Alice Eats: The Noble Pig
A hot dog cart is a hot dog cart, right?
In the "dirty water" milieu of big cities, the options tend to be limited to Sabrett or Hebrew National. But we're not in a big city.
Thanks to Cloud 9 Catering, the folks behind the Noble Pig, my summer is looking up — cured meat product by cured meat product.
Since the cart debuted in Colchester at the end of May, I've been making as many trips as I can. Last week my trip got easier when the cart began spending Thursdays parked at the Burton Snowboards lot, at 80 Industrial Parkway in Burlington.
The fare has quickly expanded beyond locavore hot dogs, made from a combo of Boyden Farms beef and Von Trapp Farmstead whey-fed pork. Your first order of business, however, should be to try one of these beauties.
Chef Luke Stone's fat, natural-casing dogs taste similar to Nathan's Famous franks — of which I am a lifelong devotee — though you can taste that they are of higher quality. The meat is a relatively coarse grind, unlike the slurry that makes its way into most hot dogs. Think of these as hot-dog-flavored artisan sausages at their finest.
But the snappy skin and juicy interior are nothing without a great bun, and the Noble Pig has one. Sweet and fluffy Mexican-style cemita bread is made fresh in the catering kitchen and kept warm and moist in a steamer inside the cart. It's cloud-like in texture, but hearty enough to handle the frank's ample juices and toppings, such as the thick, sweet housemade bacon, cherry-pepper relish and creamy chunks of Bayley Hazen Blue from Jasper Hill Farm on the Bacon & Bleu dog shown above right.
With visions of BLTs still dancing in my head since I went slightly mad for one at Kingsbury Farmstead Kitchen two weeks ago, I had to try the Noble Pig's version.
It was the same wonderful bacon from the Bacon & Bleu, served with creamy basil pesto, sharp arugula and fruity local tomatoes. The whole thing was served on lightly grilled, homemade challah bread. But you're probably wondering what the white stuff is in the photo at right. Maplebrook Farm burrata. Yep, those blobs of fresh mozzarella are filled with bursts of cool, refreshing cream. So it's really more of a BAPTB (bacon, arugula, pesto, tomato, burrata). But whatever you want to call it, you will want to eat it.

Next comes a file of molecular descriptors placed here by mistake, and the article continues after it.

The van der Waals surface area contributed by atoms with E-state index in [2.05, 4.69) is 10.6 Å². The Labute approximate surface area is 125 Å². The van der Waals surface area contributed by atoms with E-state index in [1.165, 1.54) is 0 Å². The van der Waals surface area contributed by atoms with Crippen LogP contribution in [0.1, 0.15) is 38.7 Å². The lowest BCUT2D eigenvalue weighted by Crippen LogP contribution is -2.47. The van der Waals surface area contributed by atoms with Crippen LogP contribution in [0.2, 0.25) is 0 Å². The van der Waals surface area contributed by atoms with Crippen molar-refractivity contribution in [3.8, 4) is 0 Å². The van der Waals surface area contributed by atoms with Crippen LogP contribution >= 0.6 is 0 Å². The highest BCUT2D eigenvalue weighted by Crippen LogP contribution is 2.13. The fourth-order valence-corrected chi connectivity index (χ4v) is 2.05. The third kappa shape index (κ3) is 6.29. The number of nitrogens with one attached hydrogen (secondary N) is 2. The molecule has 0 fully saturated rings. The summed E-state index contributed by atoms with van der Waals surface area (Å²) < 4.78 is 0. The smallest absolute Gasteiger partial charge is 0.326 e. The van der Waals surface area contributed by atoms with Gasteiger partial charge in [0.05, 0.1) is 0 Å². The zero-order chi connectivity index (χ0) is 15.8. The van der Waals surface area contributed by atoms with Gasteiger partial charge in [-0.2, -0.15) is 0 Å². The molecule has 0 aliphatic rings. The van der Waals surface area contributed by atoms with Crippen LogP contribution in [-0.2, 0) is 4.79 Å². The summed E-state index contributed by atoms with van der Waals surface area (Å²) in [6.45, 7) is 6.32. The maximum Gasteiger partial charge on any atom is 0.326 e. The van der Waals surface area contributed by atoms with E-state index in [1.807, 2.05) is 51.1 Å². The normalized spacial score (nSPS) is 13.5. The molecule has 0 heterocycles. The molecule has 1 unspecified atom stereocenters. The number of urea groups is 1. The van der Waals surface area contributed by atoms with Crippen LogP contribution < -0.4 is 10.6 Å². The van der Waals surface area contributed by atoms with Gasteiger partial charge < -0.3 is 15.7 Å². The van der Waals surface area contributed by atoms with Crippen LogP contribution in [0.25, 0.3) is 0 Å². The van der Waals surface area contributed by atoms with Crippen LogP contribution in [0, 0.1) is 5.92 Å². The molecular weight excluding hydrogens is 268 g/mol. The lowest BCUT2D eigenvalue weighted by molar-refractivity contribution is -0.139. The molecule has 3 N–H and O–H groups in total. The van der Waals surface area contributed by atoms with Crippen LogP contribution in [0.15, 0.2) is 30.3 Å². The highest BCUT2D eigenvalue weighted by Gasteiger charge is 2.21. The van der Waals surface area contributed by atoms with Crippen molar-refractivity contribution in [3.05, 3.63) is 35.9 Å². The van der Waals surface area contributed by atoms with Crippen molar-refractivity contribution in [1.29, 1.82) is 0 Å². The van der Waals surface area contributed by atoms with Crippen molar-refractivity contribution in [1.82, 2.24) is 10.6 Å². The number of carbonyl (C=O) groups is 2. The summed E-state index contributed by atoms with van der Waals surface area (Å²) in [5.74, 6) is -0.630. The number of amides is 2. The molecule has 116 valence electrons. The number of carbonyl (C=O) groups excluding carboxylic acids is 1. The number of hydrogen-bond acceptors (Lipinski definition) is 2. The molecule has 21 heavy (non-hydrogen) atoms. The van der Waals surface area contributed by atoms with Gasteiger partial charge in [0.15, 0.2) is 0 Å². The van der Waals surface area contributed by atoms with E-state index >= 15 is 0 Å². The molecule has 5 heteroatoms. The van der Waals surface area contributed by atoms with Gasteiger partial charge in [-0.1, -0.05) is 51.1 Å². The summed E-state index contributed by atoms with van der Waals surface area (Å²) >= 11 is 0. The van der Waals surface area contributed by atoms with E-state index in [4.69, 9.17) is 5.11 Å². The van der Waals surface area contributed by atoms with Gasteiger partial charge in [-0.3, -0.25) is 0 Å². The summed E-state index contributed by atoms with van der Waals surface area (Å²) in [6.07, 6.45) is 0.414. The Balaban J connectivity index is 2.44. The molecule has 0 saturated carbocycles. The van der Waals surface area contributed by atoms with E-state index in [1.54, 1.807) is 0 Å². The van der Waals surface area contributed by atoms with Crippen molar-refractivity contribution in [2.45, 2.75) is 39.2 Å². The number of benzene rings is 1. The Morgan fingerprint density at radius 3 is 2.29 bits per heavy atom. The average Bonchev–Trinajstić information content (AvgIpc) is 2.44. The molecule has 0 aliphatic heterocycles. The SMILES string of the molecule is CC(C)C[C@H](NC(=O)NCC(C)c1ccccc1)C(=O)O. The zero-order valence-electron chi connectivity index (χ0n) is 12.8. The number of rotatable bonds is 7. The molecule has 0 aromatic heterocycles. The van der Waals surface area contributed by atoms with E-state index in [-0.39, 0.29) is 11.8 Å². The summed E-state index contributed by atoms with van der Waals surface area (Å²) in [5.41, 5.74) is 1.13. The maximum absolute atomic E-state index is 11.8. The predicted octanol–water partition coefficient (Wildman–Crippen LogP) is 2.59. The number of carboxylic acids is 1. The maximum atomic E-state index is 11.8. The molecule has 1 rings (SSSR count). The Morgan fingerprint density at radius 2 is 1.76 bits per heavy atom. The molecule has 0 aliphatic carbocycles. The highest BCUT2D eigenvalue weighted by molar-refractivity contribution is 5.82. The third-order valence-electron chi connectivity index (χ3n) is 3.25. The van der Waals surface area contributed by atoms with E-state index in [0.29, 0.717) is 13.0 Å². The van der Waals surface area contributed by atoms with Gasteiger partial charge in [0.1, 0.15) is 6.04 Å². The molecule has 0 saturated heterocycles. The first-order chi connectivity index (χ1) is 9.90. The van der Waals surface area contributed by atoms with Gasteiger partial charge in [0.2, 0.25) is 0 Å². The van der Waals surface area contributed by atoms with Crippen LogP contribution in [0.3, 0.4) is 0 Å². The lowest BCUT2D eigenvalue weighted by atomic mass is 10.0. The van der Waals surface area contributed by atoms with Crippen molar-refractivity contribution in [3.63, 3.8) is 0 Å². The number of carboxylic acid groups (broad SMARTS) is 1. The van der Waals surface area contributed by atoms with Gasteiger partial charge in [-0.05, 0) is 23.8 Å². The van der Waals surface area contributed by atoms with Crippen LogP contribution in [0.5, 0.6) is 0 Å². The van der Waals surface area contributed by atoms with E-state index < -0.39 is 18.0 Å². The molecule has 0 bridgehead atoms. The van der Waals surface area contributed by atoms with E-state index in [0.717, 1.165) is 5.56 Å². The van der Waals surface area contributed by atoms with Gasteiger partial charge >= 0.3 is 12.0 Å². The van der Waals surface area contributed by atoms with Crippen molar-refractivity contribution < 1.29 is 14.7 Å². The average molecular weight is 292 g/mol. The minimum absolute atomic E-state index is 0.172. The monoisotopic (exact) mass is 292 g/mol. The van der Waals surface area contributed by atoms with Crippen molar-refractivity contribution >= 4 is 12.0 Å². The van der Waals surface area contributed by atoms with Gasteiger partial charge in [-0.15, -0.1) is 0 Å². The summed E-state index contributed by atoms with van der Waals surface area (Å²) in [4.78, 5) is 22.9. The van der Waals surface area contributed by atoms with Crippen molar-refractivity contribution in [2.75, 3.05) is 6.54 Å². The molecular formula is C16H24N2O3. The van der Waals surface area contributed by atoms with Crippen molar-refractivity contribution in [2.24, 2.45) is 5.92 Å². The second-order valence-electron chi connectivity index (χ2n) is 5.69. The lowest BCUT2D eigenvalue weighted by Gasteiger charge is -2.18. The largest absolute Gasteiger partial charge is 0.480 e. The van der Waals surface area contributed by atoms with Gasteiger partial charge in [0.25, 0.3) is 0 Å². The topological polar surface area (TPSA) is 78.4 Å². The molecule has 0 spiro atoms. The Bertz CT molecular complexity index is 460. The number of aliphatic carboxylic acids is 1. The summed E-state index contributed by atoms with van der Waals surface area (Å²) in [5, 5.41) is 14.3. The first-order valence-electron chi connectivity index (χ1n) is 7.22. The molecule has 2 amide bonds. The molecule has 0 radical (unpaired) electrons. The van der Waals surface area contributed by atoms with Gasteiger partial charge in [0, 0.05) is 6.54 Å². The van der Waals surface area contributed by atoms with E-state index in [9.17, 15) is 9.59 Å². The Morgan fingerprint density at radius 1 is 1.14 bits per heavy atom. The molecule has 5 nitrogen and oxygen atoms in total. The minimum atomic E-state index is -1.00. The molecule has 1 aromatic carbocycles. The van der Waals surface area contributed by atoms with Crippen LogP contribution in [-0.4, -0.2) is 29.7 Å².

Believe it or not, that still wasn't my favorite of the sandwiches I tried last Thursday at Burton, along with a glassful of blueberry-hibiscus sun tea. I'm awarding the title of Greatest Achievement in Pig Flesh to the Belly-Up.
On a sesame-seed-covered burger bun (homemade, of course), thick, well-seasoned slabs of crisp pork belly were rendered so beautifully that they actually tasted lean. Bright, sweet pea shoots and kohlrabi were a great foil to the meat, but it was pickled watermelon slaw that really made the sandwich special. The crunchy melon rind had just a hint of vinegar and a thick coating of mayonnaise that made it a kind of relish and mayo hybrid — made out of watermelon.
The sandwich was a pork lover's dream. Still, even without the meat, it would have been a delicious, well-balanced dish. But I'll be keeping the pig in my lunches at this cart, thank you very much. After all, it's in the name.